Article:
Escape from New York: John Carpenter’s cult sci-fi classic transformed Kurt Russell from a Disney Kid into one of the greatest action icons of all time

Escape from New York(1981), directed by John Carpenter is a superbly realized futuristic action thriller set in a dystopian New York of 1997. The film is most famous today for giving star, Kurt Russell, his breakout and most iconic role of Snake Plissken .

Except for Elizabeth Taylor, few actors have had such a long and successful career as Kurt Russell: starting out as child star and then progressing into youth, middle age and old age, even while retaining his iconic status. Though Russell never achieved the superstardom of Ms. Taylor, or his contemporaries like Stallone, Schwarzenegger, Mel Gibson or Tom Cruise, but today, he’s considered as much (or an even) greater cinematic icon than any of them; it’s thanks mainly to a string of films he made in the 1980s and 90s that were utter flops or just fairly successful during their time, but their appeal and cool quotient had managed to withstand time and have attained cult classic status today, amassing a rabid fan following. Kurt started acting at the age of 12, with the television series, The Travels of Jaimie McPheeters. He then became Disney’s top star in the 1970s with films like  The Computer Wore Tennis Shoes (1970) and The Barefoot Executive (1971). His first full-fledged, acclaimed, adult role was ‘Elvis Presley’ in the made-for-television film Elvis(1978), for which he won an Emmy nomination. The film was directed by an up and coming director named John Carpenter, who had just tasted success with his horror film Halloween. The team-up proved to be fateful, as they would end up collaborating for 5 films in total, and its basically this partnership that would lead to Russell’s iconic status in pop culture. Of the 5 films they made together, two of them: Escape from New York and Big Trouble in Little China are the most popular, with the characters that Kurt played in these films, Snake Plissken and Jack Burton respectively, turning out to be the most iconic. What’s rather interesting about these characters is that in these two films Kurt spoofed, or rather, channeled, two of the greatest American movie icons of all times: Clint Eastwood in the former and John Wayne in the latter. John Carpenter is a big fan of Westerns, but he never made a full-fledged Western in his career, even though all his films have Western roots. “Big Trouble” was originally intended to be a Western, but was rewritten to be a contemporary story because it was so weird, and making it a Western made it even weirder. Escape from New York, which Carpenter originally conceived n 1974, and was released in 1981, is actually a Western set in the future. Kurt’s character, Snake, belongs in the same pantheon of anti-heroes from which Clint Eastwood’s amoral, self-preservationist, ‘Man with no Name‘ comes from. Snake is very much the archetypal Western hero, who goes into a lawless town, survive the odds, and comes out triumphant. The futuristic wasteland of New York city makes a good stand in for the American Western wilderness. For additional Western influence, there’s Lee Van Cleef, Clint’s co-star from the last two ‘Man with no Name’ movies, playing the Police commissioner.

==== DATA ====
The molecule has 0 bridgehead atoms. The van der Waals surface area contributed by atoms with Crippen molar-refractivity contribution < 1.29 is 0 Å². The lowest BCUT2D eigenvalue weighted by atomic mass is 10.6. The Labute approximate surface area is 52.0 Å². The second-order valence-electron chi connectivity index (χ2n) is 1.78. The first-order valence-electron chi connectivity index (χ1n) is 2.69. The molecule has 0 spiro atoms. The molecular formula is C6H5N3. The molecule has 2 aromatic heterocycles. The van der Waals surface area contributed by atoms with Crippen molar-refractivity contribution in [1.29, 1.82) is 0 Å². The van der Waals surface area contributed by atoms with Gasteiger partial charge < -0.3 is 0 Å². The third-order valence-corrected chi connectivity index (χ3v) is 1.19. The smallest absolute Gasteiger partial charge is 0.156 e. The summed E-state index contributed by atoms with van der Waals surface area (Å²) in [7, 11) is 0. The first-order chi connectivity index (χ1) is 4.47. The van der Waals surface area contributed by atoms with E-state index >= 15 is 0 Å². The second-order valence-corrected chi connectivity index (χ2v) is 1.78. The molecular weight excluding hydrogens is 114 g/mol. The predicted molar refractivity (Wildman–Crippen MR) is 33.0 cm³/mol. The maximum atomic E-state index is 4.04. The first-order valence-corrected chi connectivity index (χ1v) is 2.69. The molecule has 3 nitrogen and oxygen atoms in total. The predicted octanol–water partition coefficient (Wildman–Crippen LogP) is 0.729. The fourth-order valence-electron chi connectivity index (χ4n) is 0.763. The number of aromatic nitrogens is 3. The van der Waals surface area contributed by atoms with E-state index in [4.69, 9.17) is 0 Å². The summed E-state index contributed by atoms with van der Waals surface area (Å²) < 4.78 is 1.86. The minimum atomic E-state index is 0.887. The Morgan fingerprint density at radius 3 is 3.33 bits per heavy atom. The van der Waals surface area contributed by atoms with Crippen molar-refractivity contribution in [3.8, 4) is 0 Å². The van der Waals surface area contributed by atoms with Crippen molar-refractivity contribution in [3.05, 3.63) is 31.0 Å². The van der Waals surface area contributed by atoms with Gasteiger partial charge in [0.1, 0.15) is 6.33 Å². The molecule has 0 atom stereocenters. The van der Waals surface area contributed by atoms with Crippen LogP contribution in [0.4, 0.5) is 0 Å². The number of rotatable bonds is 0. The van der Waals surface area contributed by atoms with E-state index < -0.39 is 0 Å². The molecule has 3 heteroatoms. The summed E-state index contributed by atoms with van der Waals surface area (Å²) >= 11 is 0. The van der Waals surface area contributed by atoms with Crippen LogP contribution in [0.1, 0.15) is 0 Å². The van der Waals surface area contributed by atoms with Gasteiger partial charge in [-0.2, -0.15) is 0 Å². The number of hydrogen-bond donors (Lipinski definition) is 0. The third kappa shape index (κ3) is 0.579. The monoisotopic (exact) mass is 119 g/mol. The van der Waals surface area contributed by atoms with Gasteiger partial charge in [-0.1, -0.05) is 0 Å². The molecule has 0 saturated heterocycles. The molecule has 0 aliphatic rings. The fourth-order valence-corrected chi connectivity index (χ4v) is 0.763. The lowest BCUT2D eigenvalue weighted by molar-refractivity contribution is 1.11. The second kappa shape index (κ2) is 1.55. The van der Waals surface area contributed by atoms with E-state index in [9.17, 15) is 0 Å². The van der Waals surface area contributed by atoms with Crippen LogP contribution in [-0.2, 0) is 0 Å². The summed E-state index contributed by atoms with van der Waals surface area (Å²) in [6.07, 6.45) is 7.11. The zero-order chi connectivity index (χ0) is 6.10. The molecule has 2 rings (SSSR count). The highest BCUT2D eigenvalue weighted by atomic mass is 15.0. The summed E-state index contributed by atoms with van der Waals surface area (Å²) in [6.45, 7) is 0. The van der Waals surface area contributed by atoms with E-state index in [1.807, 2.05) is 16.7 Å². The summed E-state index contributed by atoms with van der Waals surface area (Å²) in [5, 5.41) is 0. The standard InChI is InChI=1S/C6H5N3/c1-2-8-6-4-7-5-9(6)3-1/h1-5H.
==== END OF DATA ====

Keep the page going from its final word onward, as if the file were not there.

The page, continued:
Set in the then future of 1997, John Carpenter’s Escape from New York presents the violent city of New York, which was at the height of the crime wave at the time, as a dumping ground for criminals; a giant fifty-foot wall has been built along the borders of New Jersey and Brooklyn, fencing in the entire island and its surrounding waterways. In other words, Manhattan is now a maximum security prison, where criminals from all parts of the country are condemned to life sentences. But there are no guards, no prison blocks or cells; the decayed city as a whole acts as the prison, with the inmates left to fend for themselves. Rape, murder and cannibalism are rampant, but the authorities don’t care. These are criminals after all, and whatever happens to them is none of their concern. But soon enough, it does become their concern, when the President of the United States, John Harker, who was on a peace summit to Hartford, Connecticut, goes missing in the middle of Manhattan. His plane was hijacked by terrorists, and he makes an emergency exit via an escape pod. To his misfortune, he lands smack in the middle of Manhattan, and is immediately taken prisoner by the overall crime boss, who goes by the name of The Duke of New York. It’s up to Police Commissioner, Bob Hauk, to rescue the president; and to make things worse, the president’s presence at the peace summit is absolutely necessary, and that too in 24 hours. Hauk personally leads a rescue mission into Manhattan, but his efforts are thwarted by Romero, Duke’s right-hand man, who warns that the president will be killed if they attempt any rescue operations. Hauk has no other option, but to withdraw.